A final recommendation, which would increase cadet knowledge about both STEM and non-STEM coursework difficulty, quantity, and time and effort commitments, is to create additional recruitment information sessions. In these carefully planned sessions, new cadets meet with senior cadets to discuss experiences and challenges, with a focus on the opportunities open to them because of their chosen major.

Conclusion

The U.S. Department of Defense considers a well-qualified STEM workforce as essential for a robust military, and USAFA is uniquely positioned to increase the quality of graduates in STEM careers. The purpose of this study was to use a mixed-methods approach to examine academic, demographic, and attitudinal factors associated with USAFA cadets becoming STEM Departers. The first research question asked to what extent there was a significant difference in the demographic and academic factors for STEM Departers and STEM Persisters. It was found that cadets who attended prep school, who were not classified as Scholars, who had low GPAs, and who had low SAT-M or low SAT-RW scores were more likely to switch out of STEM majors.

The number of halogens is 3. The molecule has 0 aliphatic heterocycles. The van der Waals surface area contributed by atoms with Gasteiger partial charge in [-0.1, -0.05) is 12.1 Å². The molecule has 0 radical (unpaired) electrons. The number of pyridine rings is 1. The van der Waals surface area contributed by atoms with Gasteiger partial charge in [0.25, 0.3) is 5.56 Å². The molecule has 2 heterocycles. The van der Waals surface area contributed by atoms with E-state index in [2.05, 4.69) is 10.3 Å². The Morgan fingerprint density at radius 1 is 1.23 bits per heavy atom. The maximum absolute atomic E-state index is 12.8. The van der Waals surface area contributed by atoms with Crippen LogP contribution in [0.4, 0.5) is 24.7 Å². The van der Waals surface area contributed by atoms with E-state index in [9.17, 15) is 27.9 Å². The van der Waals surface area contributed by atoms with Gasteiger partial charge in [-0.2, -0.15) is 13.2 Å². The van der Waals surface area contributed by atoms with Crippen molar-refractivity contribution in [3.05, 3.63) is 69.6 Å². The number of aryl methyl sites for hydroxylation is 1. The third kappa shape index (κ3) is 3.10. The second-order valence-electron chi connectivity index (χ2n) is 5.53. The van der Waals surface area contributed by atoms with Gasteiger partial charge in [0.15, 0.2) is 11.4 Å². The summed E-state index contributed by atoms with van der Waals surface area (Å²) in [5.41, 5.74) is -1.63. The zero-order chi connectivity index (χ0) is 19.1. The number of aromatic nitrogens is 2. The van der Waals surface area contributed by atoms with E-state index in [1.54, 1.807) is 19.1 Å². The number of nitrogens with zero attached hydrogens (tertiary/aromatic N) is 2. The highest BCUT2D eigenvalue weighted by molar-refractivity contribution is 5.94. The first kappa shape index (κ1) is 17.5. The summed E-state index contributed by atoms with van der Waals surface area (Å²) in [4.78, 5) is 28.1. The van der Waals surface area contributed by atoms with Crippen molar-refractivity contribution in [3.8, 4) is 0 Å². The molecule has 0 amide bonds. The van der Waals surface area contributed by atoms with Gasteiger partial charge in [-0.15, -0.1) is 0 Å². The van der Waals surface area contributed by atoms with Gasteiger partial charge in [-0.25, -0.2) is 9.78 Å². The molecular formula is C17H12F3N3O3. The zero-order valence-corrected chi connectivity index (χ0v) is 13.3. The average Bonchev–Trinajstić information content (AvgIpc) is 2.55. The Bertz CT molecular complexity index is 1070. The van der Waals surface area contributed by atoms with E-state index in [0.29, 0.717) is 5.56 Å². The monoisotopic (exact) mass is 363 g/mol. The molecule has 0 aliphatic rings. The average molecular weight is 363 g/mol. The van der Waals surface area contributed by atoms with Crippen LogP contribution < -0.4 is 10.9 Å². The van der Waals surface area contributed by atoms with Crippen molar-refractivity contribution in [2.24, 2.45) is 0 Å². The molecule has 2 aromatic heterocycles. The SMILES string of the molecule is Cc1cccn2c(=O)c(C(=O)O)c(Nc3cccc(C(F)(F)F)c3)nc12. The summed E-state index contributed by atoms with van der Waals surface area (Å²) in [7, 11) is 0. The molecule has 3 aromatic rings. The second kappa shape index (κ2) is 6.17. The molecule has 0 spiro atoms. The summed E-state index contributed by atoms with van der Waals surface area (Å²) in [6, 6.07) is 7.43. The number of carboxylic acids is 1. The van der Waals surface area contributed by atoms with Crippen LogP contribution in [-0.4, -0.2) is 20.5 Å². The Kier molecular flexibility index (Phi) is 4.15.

The second research question asked which data-based models could best identify cadets at risk of becoming STEM Departers. From the binary logistic regression model of STEM Departers, GPA emerged as the strongest factor associated with cadets leaving or arriving at STEM majors.

The third research question asked cadets to identify practices USAFA can implement to prevent attrition from STEM majors. Thematic analysis provided valuable insight into cadet attitudinal perceptions, uncovering recommendations within four main areas: occupation and job market, coursework difficulty, coursework quantity, and instructors. The identification of these four themes was consistent with the literature regarding STEM attrition and retention and could lead USAFA to consider attitudinal factors to fine-tune predictive or early warning systems for retaining STEM-interested cadets.